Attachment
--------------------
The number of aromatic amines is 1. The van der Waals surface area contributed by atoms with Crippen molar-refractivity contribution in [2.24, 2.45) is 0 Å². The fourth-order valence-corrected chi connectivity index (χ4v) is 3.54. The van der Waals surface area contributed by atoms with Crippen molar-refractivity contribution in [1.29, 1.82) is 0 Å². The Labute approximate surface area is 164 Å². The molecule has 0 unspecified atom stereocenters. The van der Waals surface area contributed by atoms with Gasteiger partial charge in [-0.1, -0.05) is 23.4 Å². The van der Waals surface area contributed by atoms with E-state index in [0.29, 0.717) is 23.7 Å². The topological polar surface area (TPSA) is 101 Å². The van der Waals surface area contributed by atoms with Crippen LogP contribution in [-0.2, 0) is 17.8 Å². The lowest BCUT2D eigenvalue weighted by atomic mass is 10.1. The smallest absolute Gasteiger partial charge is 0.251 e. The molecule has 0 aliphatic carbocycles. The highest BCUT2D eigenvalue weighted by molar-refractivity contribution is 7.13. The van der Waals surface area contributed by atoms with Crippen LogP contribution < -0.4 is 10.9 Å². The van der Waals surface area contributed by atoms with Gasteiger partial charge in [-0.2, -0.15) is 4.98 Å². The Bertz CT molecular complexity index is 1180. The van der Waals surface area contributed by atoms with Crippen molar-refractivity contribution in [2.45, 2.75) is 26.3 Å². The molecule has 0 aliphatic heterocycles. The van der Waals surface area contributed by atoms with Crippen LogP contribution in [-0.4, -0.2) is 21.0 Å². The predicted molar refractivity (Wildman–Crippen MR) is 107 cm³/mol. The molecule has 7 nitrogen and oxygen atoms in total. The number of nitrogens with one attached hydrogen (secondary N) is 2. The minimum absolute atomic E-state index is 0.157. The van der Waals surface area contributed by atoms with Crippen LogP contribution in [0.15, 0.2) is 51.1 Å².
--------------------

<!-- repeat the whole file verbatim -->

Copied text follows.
The number of aromatic amines is 1. The van der Waals surface area contributed by atoms with Crippen molar-refractivity contribution in [2.24, 2.45) is 0 Å². The fourth-order valence-corrected chi connectivity index (χ4v) is 3.54. The van der Waals surface area contributed by atoms with Crippen molar-refractivity contribution in [1.29, 1.82) is 0 Å². The Labute approximate surface area is 164 Å². The molecule has 0 unspecified atom stereocenters. The van der Waals surface area contributed by atoms with Gasteiger partial charge in [-0.1, -0.05) is 23.4 Å². The van der Waals surface area contributed by atoms with E-state index in [0.29, 0.717) is 23.7 Å². The topological polar surface area (TPSA) is 101 Å². The van der Waals surface area contributed by atoms with Crippen LogP contribution in [-0.2, 0) is 17.8 Å². The lowest BCUT2D eigenvalue weighted by atomic mass is 10.1. The smallest absolute Gasteiger partial charge is 0.251 e. The molecule has 0 aliphatic carbocycles. The highest BCUT2D eigenvalue weighted by molar-refractivity contribution is 7.13. The van der Waals surface area contributed by atoms with Crippen LogP contribution < -0.4 is 10.9 Å². The van der Waals surface area contributed by atoms with Gasteiger partial charge in [-0.2, -0.15) is 4.98 Å². The Bertz CT molecular complexity index is 1180. The van der Waals surface area contributed by atoms with Crippen molar-refractivity contribution in [2.45, 2.75) is 26.3 Å². The molecule has 0 aliphatic heterocycles. The van der Waals surface area contributed by atoms with Crippen LogP contribution in [-0.4, -0.2) is 21.0 Å². The predicted molar refractivity (Wildman–Crippen MR) is 107 cm³/mol. The molecule has 7 nitrogen and oxygen atoms in total. The number of nitrogens with one attached hydrogen (secondary N) is 2. The minimum absolute atomic E-state index is 0.157. The van der Waals surface area contributed by atoms with Crippen LogP contribution in [0.15, 0.2) is 51.1 Å².